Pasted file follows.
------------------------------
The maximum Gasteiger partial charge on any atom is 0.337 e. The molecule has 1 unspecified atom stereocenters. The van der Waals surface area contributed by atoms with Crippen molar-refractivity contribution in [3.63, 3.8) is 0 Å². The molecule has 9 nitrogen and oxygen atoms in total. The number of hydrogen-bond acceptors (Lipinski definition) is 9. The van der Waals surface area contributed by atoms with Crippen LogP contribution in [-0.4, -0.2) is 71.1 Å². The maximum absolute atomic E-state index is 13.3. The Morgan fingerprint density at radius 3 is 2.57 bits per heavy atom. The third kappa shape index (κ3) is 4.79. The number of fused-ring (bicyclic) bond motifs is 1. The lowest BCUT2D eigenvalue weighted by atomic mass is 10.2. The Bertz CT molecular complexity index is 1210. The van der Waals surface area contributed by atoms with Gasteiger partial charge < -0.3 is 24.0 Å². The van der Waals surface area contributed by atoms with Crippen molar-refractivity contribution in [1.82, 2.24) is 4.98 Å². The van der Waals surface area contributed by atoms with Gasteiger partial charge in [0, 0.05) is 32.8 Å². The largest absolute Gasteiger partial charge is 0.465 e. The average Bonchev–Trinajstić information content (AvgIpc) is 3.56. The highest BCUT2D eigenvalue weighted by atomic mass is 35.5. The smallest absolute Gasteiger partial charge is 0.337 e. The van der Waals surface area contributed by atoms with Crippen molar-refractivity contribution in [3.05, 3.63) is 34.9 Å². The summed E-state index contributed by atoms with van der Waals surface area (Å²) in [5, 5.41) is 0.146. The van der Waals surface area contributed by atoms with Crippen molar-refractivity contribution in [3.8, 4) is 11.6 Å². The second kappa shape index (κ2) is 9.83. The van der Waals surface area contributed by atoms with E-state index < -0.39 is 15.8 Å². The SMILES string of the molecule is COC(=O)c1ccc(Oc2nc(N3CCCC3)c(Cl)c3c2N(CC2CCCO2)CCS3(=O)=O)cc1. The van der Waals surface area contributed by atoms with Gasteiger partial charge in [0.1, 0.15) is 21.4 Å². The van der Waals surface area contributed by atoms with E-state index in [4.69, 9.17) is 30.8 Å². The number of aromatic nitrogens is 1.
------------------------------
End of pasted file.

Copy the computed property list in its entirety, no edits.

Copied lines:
The maximum Gasteiger partial charge on any atom is 0.337 e. The molecule has 1 unspecified atom stereocenters. The van der Waals surface area contributed by atoms with Crippen molar-refractivity contribution in [3.63, 3.8) is 0 Å². The molecule has 9 nitrogen and oxygen atoms in total. The number of hydrogen-bond acceptors (Lipinski definition) is 9. The van der Waals surface area contributed by atoms with Crippen LogP contribution in [-0.4, -0.2) is 71.1 Å². The maximum absolute atomic E-state index is 13.3. The Morgan fingerprint density at radius 3 is 2.57 bits per heavy atom. The third kappa shape index (κ3) is 4.79. The number of fused-ring (bicyclic) bond motifs is 1. The lowest BCUT2D eigenvalue weighted by atomic mass is 10.2. The Bertz CT molecular complexity index is 1210. The van der Waals surface area contributed by atoms with Gasteiger partial charge < -0.3 is 24.0 Å². The van der Waals surface area contributed by atoms with Crippen molar-refractivity contribution in [1.82, 2.24) is 4.98 Å². The van der Waals surface area contributed by atoms with Gasteiger partial charge in [0, 0.05) is 32.8 Å². The largest absolute Gasteiger partial charge is 0.465 e. The average Bonchev–Trinajstić information content (AvgIpc) is 3.56. The highest BCUT2D eigenvalue weighted by atomic mass is 35.5. The smallest absolute Gasteiger partial charge is 0.337 e. The van der Waals surface area contributed by atoms with Crippen molar-refractivity contribution in [3.05, 3.63) is 34.9 Å². The summed E-state index contributed by atoms with van der Waals surface area (Å²) in [5, 5.41) is 0.146. The van der Waals surface area contributed by atoms with Crippen molar-refractivity contribution in [3.8, 4) is 11.6 Å². The second kappa shape index (κ2) is 9.83. The van der Waals surface area contributed by atoms with E-state index < -0.39 is 15.8 Å². The SMILES string of the molecule is COC(=O)c1ccc(Oc2nc(N3CCCC3)c(Cl)c3c2N(CC2CCCO2)CCS3(=O)=O)cc1. The van der Waals surface area contributed by atoms with Gasteiger partial charge in [0.1, 0.15) is 21.4 Å². The van der Waals surface area contributed by atoms with E-state index in [4.69, 9.17) is 30.8 Å². The number of aromatic nitrogens is 1.